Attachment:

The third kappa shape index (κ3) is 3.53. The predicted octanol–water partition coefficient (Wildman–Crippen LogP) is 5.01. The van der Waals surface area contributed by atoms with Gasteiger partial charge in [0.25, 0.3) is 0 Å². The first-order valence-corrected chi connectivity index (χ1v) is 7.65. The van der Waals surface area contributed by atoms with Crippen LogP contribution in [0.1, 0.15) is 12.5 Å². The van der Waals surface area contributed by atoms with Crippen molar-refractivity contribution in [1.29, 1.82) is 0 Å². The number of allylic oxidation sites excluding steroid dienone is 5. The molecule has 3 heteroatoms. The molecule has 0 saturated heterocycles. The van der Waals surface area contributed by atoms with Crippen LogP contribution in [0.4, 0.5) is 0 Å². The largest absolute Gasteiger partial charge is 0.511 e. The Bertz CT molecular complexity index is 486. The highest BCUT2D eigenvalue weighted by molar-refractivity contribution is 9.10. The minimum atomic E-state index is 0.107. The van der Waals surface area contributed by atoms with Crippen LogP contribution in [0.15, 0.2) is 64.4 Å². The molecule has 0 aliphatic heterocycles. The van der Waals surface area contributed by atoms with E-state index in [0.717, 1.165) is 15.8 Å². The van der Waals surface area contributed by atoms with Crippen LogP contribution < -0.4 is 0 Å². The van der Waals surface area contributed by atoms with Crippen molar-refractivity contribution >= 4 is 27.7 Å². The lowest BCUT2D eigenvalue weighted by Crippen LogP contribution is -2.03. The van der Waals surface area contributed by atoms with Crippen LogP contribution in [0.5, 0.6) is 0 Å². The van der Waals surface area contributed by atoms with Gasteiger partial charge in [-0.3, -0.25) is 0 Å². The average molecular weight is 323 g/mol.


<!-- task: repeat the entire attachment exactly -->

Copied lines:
The third kappa shape index (κ3) is 3.53. The predicted octanol–water partition coefficient (Wildman–Crippen LogP) is 5.01. The van der Waals surface area contributed by atoms with Gasteiger partial charge in [0.25, 0.3) is 0 Å². The first-order valence-corrected chi connectivity index (χ1v) is 7.65. The van der Waals surface area contributed by atoms with Crippen LogP contribution in [0.1, 0.15) is 12.5 Å². The van der Waals surface area contributed by atoms with Crippen molar-refractivity contribution in [1.29, 1.82) is 0 Å². The number of allylic oxidation sites excluding steroid dienone is 5. The molecule has 3 heteroatoms. The molecule has 0 saturated heterocycles. The van der Waals surface area contributed by atoms with Crippen LogP contribution in [0.4, 0.5) is 0 Å². The largest absolute Gasteiger partial charge is 0.511 e. The Bertz CT molecular complexity index is 486. The highest BCUT2D eigenvalue weighted by molar-refractivity contribution is 9.10. The minimum atomic E-state index is 0.107. The van der Waals surface area contributed by atoms with Crippen LogP contribution in [0.15, 0.2) is 64.4 Å². The molecule has 0 aliphatic heterocycles. The van der Waals surface area contributed by atoms with E-state index in [0.717, 1.165) is 15.8 Å². The van der Waals surface area contributed by atoms with Crippen LogP contribution < -0.4 is 0 Å². The van der Waals surface area contributed by atoms with Crippen molar-refractivity contribution >= 4 is 27.7 Å². The lowest BCUT2D eigenvalue weighted by Crippen LogP contribution is -2.03. The van der Waals surface area contributed by atoms with Crippen LogP contribution in [0.5, 0.6) is 0 Å². The van der Waals surface area contributed by atoms with Gasteiger partial charge in [-0.3, -0.25) is 0 Å². The average molecular weight is 323 g/mol.